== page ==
One of my favorite weekend activities over the past few years has been participation in what I call “Exploration Saturdays”. My partner and I decided that Chicago is much too big and interesting to spend each and every weekend doing the same exact things in the same exact order. Familiarity can be both a blessing and a curse. From our neighborhood next to Lake Michigan, there’s basically only a semi-circle’s worth of radii from which to trek out, making our choice of direction a little easier, I suppose. Two weekends ago, we found ourselves in Wicker Park, an area that had, decades ago, been a low-rent district until an adventurous demographic of arts-minded people started to move there in the ’90s, slowing changing its character from blighted and a bit scary, to eclectic, edgy and cool. It was in the Wicker Park of about five years ago that I spotted our featured car.
My experience of that afternoon trip to Wicker Park from just a couple of weeks ago was somewhat bittersweet. While there are still many interesting clothing and resale shops, bars, restaurants and other interesting storefronts in the area, much of the quirky character – the flavors for which I had come to love this neighborhood – seems to have packed up and left. In place of once-stalwart options like greasy fast food joints and diners at which one could order fried Twinkies (which I did once and loved it), now we have Starbucks, Potbelly subs, and the only Taco Bell that serves alcohol probably in the world. The general look and feel of Wicker Park has changed, even since 2013, when I took these pictures.
The automotive landscape has also changed, even since then. Recently, Edward Snitkoff had written a great post about Ford’s recent announcement that they are discontinuing availability of all but just two passenger cars in the United States (the Mustang and a Focus-based crossover), and there was lots of great dialogue and discussion that ensued. Friends, acquaintances, and bona fide knowledgeable car experts have made intelligent, fact-based points about how Fords’ near-complete focus on light trucks and SUVs makes total and complete sense from the standpoint of profitability. Companies have to make money. I just simply will never care as much about a truck or SUV, no matter how practical, as I will a “regular” private passenger car.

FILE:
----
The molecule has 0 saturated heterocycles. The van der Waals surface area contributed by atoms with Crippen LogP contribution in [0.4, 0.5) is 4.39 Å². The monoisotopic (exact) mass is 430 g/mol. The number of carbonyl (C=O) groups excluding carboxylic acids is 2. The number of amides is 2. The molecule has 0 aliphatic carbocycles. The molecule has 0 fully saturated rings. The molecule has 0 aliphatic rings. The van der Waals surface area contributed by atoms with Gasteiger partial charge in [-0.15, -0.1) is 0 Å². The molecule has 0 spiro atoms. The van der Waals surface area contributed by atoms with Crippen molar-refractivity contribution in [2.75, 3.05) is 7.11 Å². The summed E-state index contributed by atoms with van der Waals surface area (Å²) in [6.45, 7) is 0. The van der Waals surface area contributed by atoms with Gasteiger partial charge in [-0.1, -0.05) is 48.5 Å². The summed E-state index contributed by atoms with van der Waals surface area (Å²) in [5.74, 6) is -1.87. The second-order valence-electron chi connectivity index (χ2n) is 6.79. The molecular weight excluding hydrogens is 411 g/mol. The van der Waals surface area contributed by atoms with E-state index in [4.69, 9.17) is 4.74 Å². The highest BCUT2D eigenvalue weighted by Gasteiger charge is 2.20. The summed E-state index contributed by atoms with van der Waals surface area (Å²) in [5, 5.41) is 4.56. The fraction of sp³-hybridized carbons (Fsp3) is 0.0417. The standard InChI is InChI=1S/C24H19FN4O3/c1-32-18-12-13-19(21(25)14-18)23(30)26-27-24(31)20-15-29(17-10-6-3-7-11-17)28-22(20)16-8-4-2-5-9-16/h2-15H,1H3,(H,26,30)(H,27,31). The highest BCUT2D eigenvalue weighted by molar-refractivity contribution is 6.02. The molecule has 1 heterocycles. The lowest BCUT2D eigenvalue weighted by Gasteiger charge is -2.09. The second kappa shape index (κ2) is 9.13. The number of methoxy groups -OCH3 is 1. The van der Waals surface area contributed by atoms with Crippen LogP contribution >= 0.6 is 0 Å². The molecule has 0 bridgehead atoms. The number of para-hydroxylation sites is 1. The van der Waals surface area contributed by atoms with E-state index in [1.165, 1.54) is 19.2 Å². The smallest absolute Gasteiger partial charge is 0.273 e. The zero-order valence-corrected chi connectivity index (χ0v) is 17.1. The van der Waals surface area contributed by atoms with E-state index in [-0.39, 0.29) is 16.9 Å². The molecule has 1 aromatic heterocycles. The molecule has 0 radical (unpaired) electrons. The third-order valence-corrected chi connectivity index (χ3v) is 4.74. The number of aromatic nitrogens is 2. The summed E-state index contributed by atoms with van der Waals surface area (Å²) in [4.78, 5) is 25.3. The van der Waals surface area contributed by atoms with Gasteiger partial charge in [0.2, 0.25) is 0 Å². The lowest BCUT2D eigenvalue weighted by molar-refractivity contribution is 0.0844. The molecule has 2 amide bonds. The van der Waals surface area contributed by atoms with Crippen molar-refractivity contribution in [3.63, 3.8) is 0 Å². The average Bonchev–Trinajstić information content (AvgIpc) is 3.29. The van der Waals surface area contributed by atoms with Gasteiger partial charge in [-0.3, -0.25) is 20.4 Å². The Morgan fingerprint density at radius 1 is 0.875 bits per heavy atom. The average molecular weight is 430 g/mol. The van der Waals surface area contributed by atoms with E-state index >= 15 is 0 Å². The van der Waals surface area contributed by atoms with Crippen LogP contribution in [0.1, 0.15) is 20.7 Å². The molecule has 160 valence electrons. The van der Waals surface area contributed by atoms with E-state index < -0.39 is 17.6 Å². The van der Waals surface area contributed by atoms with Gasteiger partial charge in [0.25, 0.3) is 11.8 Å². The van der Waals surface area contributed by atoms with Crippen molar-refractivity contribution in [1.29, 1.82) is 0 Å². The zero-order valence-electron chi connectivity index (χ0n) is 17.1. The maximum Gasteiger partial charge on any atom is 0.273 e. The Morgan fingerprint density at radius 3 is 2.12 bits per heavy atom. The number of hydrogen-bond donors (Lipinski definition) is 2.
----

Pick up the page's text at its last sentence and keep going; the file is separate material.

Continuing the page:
A purpose-built hauler could be well-styled. Capable, with four-/all-wheel drive and decent gas mileage. With a cargo area large enough to swallow a complete bedroom set for a medium-sized condominium. With easy ingress and egress and perhaps room for six in a pinch. My left brain would admire all of these things. However, I’m convinced that it is my emotional right brain that responds, almost exclusively, to all things automotive where my car fandom is concerned, and much like a few other innate personal preferences that I can’t explain, I simply like cars better than trucks. I always have. That’s my orientation.
Lest anyone take this for an anti- truck or SUV rant, I just want to be clear that these are simply my feelings on this Ford announcement, and yes, I am upset. I understand that just because I like (or don’t like) something doesn’t mean that everyone else has to feel the same way. I get that different people like different kinds of vehicles for different reasons and can feel very passionately about both those types of vehicles and the reasons they like them. I guess it feels to me almost like by discontinuing most of their passenger cars, Ford is telling me there’s something wrong with car-centric people like myself. I basically grew up being told, with dubious degrees of lasting success, who and what I’m supposed to like, so perhaps that’s a big part of the reason I have such a problem with this.